is this considered a wrong occupation

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is this considered a wrong occupation

Postby sk11 » Tue Jul 03, 2012 6:35 pm

I pick grapes for a guy that makes wine. Is this wrong? Its a small time farmer. I can't see the big danger in it.
I was also asked to crush the grapes and do other things. I'd figure if I don't mix and make the wine I'd just be a fruit picker or whatever. Will i get bad kamma from this? I don't have a job; would love to work there, but I also would rather practice the dhamma as good as i can.

Any help is appreciated.

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Bhikkhu Pesala
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Re: is this considered a wrong occupation

Postby Bhikkhu Pesala » Tue Jul 03, 2012 7:00 pm

You're being paid to pick grapes, not to sell wine. Don't be over-scrupulous or you won't find any job that doesn't have at least some connection to bad kamma.
• • • • (Upasampadā: 24th June, 1979)

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David N. Snyder
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Re: is this considered a wrong occupation

Postby David N. Snyder » Tue Jul 03, 2012 7:19 pm


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Re: is this considered a wrong occupation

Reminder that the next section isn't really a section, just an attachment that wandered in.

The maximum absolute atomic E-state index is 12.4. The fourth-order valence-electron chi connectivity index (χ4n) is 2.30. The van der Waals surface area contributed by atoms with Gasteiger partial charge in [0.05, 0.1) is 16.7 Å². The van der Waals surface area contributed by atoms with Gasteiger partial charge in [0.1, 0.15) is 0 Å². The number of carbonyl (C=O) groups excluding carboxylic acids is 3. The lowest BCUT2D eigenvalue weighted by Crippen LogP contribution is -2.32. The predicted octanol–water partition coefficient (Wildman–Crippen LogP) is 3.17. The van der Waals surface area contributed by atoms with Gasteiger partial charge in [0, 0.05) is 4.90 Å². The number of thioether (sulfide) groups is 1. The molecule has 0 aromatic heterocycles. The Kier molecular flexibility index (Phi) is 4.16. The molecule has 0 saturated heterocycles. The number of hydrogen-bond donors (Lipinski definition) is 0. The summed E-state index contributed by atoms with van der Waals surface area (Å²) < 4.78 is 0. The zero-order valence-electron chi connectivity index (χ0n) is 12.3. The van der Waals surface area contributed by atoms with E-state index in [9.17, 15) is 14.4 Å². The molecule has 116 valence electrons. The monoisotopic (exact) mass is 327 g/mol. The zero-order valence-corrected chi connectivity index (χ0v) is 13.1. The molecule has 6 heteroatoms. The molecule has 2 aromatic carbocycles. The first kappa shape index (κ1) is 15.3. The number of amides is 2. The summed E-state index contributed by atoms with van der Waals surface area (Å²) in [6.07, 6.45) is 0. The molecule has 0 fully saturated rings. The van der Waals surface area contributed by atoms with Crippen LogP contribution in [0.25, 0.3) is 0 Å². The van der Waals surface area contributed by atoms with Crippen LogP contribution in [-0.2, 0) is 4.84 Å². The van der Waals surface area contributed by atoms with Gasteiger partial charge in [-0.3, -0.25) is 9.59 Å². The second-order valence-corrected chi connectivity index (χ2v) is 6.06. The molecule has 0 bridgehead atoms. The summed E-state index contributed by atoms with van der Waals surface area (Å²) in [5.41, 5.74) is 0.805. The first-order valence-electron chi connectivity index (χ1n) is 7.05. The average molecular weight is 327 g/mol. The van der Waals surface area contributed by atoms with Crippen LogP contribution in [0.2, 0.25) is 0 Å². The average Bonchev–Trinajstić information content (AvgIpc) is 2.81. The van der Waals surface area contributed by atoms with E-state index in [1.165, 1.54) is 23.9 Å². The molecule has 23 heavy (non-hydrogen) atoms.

Postby sk11 » Wed Jul 04, 2012 2:34 am


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Re: is this considered a wrong occupation

Postby Aleksandra » Fri Jul 06, 2012 11:10 am

I have spent much time in the past trying to figure out the same thing. I've gone into a great length to find a job which I thought will cause least harm to any living beings and so on, but the environment is so difficult and challenging, that if I am not careful, I will keep creating bad kamma by the way I am reacting to this environment.

At one point I had great difficulty with understanding what is the right thing to do even when I had to sweep the leaves in the meditation centre which is in Asia, where the ground is covered with small animals. I thought that by sweeping and clearing the ground I will inevitably kill some animals, but on the other hand, if I don't do it, then I am just avoiding my responsibility and leaving it to other people. At the end I decided that I have to sweep the leaves as everyone else. In this case, I was able to find a compromise - gloves and a bucket in which I collected the leaves at the same pace and with the same efficiency as everyone else hoping that this is a gentler way than using a hard broom, but finding compromises like this is not always possible in all the tasks we do.

I asked the same question and I was told the jataka (sorry, I don't remember the name) about a woman who was sotapanna and was married to a hunter. She was helping him to prepare his arrows and maybe even carry them to the forest for him, without any unwholesome consequences for her, because of her state of mind (no intention to kill any living beings).

So, as the the Dhamma friends above have said, it is not possible for us to go through this life without causing any harm. I think it all depends on our state of mind. And if I had a choice between working the office in England and picking the grapes presumably somewhere nice and sunny, I'd go picking grapes :smile:

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